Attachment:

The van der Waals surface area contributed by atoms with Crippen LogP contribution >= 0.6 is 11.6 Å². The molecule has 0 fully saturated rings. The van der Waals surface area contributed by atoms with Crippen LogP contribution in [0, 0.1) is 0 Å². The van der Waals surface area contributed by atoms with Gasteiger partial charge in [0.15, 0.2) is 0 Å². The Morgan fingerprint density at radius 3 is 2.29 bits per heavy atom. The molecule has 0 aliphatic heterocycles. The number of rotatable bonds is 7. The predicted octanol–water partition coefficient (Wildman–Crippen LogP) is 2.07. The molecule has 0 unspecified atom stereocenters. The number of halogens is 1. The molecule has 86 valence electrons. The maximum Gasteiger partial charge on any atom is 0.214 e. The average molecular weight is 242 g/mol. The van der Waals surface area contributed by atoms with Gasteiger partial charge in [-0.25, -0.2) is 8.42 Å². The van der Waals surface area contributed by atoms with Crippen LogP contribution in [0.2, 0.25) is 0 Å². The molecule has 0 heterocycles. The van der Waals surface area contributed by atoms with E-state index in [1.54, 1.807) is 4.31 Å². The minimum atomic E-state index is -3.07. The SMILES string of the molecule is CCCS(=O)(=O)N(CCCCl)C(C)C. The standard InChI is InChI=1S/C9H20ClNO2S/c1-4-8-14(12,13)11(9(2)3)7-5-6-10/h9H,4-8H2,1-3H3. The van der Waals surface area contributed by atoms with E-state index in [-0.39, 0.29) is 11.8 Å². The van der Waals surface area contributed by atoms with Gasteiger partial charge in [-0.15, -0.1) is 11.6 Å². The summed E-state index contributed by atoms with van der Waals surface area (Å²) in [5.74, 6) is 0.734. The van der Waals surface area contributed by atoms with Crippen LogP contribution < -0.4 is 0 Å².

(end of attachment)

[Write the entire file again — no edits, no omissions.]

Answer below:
The van der Waals surface area contributed by atoms with Crippen LogP contribution >= 0.6 is 11.6 Å². The molecule has 0 fully saturated rings. The van der Waals surface area contributed by atoms with Crippen LogP contribution in [0, 0.1) is 0 Å². The van der Waals surface area contributed by atoms with Gasteiger partial charge in [0.15, 0.2) is 0 Å². The Morgan fingerprint density at radius 3 is 2.29 bits per heavy atom. The molecule has 0 aliphatic heterocycles. The number of rotatable bonds is 7. The predicted octanol–water partition coefficient (Wildman–Crippen LogP) is 2.07. The molecule has 0 unspecified atom stereocenters. The number of halogens is 1. The molecule has 86 valence electrons. The maximum Gasteiger partial charge on any atom is 0.214 e. The average molecular weight is 242 g/mol. The van der Waals surface area contributed by atoms with Gasteiger partial charge in [-0.25, -0.2) is 8.42 Å². The van der Waals surface area contributed by atoms with Crippen LogP contribution in [0.2, 0.25) is 0 Å². The molecule has 0 heterocycles. The van der Waals surface area contributed by atoms with E-state index in [1.54, 1.807) is 4.31 Å². The minimum atomic E-state index is -3.07. The SMILES string of the molecule is CCCS(=O)(=O)N(CCCCl)C(C)C. The standard InChI is InChI=1S/C9H20ClNO2S/c1-4-8-14(12,13)11(9(2)3)7-5-6-10/h9H,4-8H2,1-3H3. The van der Waals surface area contributed by atoms with E-state index in [-0.39, 0.29) is 11.8 Å². The van der Waals surface area contributed by atoms with Gasteiger partial charge in [-0.15, -0.1) is 11.6 Å². The summed E-state index contributed by atoms with van der Waals surface area (Å²) in [5.74, 6) is 0.734. The van der Waals surface area contributed by atoms with Crippen LogP contribution < -0.4 is 0 Å².